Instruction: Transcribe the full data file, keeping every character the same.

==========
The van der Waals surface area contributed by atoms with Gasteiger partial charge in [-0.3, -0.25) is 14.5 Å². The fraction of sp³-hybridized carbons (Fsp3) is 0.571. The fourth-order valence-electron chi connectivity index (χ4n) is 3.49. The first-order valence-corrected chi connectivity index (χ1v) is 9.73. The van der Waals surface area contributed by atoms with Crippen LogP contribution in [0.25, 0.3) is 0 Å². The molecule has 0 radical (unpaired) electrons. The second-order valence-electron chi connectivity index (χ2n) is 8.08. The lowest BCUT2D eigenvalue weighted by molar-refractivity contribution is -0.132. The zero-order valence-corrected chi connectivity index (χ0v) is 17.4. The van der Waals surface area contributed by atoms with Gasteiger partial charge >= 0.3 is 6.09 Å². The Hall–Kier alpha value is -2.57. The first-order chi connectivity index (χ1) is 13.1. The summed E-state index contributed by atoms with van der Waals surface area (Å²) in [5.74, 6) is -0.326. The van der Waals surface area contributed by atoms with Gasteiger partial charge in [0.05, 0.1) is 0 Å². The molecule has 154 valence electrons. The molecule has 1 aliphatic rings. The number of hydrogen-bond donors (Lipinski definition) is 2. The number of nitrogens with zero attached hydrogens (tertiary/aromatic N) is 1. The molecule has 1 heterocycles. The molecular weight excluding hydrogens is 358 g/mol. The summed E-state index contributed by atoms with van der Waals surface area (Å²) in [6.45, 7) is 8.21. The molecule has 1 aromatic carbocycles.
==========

The van der Waals surface area contributed by atoms with Gasteiger partial charge in [-0.3, -0.25) is 14.5 Å². The fraction of sp³-hybridized carbons (Fsp3) is 0.571. The fourth-order valence-electron chi connectivity index (χ4n) is 3.49. The first-order valence-corrected chi connectivity index (χ1v) is 9.73. The van der Waals surface area contributed by atoms with Crippen LogP contribution in [0.25, 0.3) is 0 Å². The molecule has 0 radical (unpaired) electrons. The second-order valence-electron chi connectivity index (χ2n) is 8.08. The lowest BCUT2D eigenvalue weighted by molar-refractivity contribution is -0.132. The zero-order valence-corrected chi connectivity index (χ0v) is 17.4. The van der Waals surface area contributed by atoms with Gasteiger partial charge >= 0.3 is 6.09 Å². The Hall–Kier alpha value is -2.57. The first-order chi connectivity index (χ1) is 13.1. The summed E-state index contributed by atoms with van der Waals surface area (Å²) in [5.74, 6) is -0.326. The van der Waals surface area contributed by atoms with Gasteiger partial charge in [0.05, 0.1) is 0 Å². The molecule has 154 valence electrons. The molecule has 1 aliphatic rings. The number of hydrogen-bond donors (Lipinski definition) is 2. The number of nitrogens with zero attached hydrogens (tertiary/aromatic N) is 1. The molecule has 1 heterocycles. The molecular weight excluding hydrogens is 358 g/mol. The summed E-state index contributed by atoms with van der Waals surface area (Å²) in [6.45, 7) is 8.21. The molecule has 1 aromatic carbocycles.